Nursing Burnout on The Rise: Tips To Combat Fatigue
Nursing burnout is, according to the National Institutes of Health, an issue that affects healthcare providers’ energy levels and results in emotional exhaustion and reduced work efficiency. Unfortunately, as we continue to battle the coronavirus, many nurses, medical assistants, and other healthcare workers are having trouble escaping the mental, emotional, and physical exhaustion of burnout. Hospitals feel more like war zones, and our nation’s nurses are shouldering the burden of care for our sickest patients.
Here are some tips for nurses and other healthcare providers on how to fight back during these unprecedented times.
MASC Medical has discussed self-care strategies for healthcare workers before. But it is worth reiterating that treating yourself with a little TLC now will give you the energy to be the best provider you can be. Simple things, like keeping tabs on your weight, schedule, and overall physical health, will go a long way toward improving your emotional state.
As a healthcare provider, you have probably touted the benefits of nutrition more times than you can count. Well, now it is time to take your own advice. Prioritize eating whole foods, which give your body the nutrition it needs to function at its peak. When you can’t eat a full meal, keep a few supplements on hand to boost your vitamin intake. Keeping yourself healthy is one of the best things you can do when you are stressed and weary.
Take Time Off.
Americans woefully underutilize their paid vacation time. As a society, we have acclimated to believing that if we are not working, then we are not productive. But the truth is a bit muddier than that. According to Beth Howard, a contributor to Oprah Winfrey’s website, taking a vacation can reduce stress and lead to better sleep, which is crucial for high-stress employees in the medical field. If you can’t take a vacation because of staffing issues or an increased patient load, do at least ask for a schedule change. As Inc. explains, working too many hours is counterproductive at best and may lead to cardiovascular concerns.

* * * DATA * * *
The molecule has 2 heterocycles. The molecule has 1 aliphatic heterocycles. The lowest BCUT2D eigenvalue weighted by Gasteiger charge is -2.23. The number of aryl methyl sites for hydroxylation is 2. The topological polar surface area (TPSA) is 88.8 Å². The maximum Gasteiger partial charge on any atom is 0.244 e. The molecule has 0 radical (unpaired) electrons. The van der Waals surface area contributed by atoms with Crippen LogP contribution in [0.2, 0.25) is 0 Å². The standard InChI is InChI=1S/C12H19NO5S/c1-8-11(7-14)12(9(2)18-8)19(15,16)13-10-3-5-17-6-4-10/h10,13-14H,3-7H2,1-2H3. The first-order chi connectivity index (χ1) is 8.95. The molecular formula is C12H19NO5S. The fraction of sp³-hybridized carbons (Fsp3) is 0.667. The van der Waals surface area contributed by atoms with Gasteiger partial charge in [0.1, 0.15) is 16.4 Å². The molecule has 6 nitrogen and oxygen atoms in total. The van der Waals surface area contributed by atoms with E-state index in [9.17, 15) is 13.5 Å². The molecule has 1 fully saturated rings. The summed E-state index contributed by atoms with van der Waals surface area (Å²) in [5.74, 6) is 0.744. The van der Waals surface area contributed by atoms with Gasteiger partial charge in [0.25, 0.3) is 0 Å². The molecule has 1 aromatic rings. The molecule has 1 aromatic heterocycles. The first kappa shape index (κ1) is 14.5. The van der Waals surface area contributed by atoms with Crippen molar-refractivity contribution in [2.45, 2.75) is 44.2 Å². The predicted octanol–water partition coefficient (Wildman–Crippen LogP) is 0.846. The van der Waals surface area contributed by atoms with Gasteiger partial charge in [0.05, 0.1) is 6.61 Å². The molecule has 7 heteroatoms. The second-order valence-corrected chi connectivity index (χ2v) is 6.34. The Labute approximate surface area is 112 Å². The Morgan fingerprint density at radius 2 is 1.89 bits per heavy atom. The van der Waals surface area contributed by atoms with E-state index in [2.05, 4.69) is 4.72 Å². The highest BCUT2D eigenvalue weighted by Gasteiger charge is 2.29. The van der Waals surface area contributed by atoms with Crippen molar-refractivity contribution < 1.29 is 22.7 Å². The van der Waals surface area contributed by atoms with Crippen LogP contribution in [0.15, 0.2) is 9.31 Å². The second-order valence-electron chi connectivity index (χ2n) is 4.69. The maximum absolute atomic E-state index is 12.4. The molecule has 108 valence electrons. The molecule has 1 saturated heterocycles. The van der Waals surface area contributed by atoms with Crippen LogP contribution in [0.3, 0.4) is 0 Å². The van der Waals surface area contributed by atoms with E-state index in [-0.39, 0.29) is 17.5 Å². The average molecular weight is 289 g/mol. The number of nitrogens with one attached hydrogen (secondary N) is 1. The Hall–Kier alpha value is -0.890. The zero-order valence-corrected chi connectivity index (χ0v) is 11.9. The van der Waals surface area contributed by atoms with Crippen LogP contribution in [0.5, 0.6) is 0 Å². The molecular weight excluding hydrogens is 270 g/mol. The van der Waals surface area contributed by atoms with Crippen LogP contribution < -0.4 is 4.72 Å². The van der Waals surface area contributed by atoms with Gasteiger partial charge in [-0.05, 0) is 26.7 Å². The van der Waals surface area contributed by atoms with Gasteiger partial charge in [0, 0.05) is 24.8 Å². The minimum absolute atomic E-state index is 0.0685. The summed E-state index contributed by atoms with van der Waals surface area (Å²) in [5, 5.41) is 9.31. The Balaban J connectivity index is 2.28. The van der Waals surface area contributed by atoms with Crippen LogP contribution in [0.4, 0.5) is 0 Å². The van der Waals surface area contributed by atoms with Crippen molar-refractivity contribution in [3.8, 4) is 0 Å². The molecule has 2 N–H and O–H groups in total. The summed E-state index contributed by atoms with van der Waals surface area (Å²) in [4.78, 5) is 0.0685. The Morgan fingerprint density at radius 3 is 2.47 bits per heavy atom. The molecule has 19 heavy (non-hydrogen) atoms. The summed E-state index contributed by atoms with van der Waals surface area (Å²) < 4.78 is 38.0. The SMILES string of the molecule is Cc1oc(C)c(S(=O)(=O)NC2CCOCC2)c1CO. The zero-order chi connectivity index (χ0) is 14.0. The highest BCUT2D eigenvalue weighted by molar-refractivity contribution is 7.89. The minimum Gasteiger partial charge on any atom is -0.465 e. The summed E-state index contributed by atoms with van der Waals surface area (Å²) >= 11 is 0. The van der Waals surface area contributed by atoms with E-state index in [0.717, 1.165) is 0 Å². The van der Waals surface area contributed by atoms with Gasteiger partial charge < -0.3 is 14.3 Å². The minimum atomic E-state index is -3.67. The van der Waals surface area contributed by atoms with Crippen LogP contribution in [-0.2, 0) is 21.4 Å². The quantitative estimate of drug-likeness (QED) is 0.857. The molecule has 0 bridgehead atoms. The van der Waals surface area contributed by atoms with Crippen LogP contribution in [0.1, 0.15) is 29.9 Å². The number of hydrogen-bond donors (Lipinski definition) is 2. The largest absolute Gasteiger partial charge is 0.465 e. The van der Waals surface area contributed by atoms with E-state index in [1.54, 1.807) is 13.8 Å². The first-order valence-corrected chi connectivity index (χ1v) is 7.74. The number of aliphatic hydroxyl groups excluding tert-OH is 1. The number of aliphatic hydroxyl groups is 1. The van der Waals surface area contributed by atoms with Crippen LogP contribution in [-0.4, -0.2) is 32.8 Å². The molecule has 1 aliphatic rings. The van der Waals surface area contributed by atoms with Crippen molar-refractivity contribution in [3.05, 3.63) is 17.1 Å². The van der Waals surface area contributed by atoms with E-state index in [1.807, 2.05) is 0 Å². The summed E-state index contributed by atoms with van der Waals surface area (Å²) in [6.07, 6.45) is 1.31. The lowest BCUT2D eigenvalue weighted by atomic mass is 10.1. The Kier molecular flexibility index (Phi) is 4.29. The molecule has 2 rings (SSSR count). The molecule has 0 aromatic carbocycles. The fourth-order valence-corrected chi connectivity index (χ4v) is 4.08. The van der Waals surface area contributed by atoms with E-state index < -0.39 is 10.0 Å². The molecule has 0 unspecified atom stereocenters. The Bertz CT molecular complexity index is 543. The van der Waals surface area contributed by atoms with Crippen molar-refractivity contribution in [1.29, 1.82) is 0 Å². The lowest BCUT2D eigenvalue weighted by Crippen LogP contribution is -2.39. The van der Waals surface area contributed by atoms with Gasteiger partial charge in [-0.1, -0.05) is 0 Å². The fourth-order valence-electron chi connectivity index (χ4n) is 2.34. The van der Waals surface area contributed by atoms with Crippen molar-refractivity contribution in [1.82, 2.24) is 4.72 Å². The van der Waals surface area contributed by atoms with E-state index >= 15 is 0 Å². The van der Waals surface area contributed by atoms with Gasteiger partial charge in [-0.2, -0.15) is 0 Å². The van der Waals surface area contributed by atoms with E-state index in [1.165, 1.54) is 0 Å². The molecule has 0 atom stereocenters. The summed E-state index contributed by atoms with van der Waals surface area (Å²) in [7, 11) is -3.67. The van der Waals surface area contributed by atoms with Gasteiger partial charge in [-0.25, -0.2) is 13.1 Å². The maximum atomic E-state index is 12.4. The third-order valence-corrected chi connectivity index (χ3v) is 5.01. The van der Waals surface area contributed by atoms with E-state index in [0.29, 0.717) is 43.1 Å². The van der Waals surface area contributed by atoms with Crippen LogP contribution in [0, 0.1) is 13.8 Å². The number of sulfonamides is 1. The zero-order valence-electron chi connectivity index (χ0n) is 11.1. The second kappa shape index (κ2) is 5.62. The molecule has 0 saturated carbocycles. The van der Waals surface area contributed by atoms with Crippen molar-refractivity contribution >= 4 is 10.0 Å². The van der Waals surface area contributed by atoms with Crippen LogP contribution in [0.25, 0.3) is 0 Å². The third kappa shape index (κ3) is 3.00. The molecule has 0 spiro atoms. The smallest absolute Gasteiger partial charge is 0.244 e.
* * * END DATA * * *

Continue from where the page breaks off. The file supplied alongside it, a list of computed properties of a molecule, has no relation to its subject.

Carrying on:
As a healthcare professional, you know the importance of seeking assistance for accidents, injuries, and illnesses. But, in the hustle and bustle of the day, you may forget how crucial it is to take care of your mind as well. Don’t be afraid to reach out for help, and seek the advice of a licensed counselor that can help you process the emotions of physical and emotional fatigue.
Signs of Burnout.
Nursing burnout is a serious problem that can result in a host of problems including high turnover and lower quality of care. Unsure if you’re experiencing nursing burnout? A few symptoms include:
- Chronic exhaustion
- Intolerance to changes to your schedule or patient load
- Calling in sick multiple times per month
- Lack of enthusiasm
If you notice any of these symptoms, ask for help as soon as possible. Unfortunately, all of the above, while natural reactions to stress and duress, are serious – and dismissible – issues in the healthcare industry.
Nursing fatigue is not the same as simple exhaustion. It is a serious concern that can have a major impact on not just you but your patients as well. Know the signs and take action before you grow to hate a job you love.
MASC Medical is a trusted healthcare staffing and physician recruitment firm. Visit their blog for other useful healthcare articles and resources.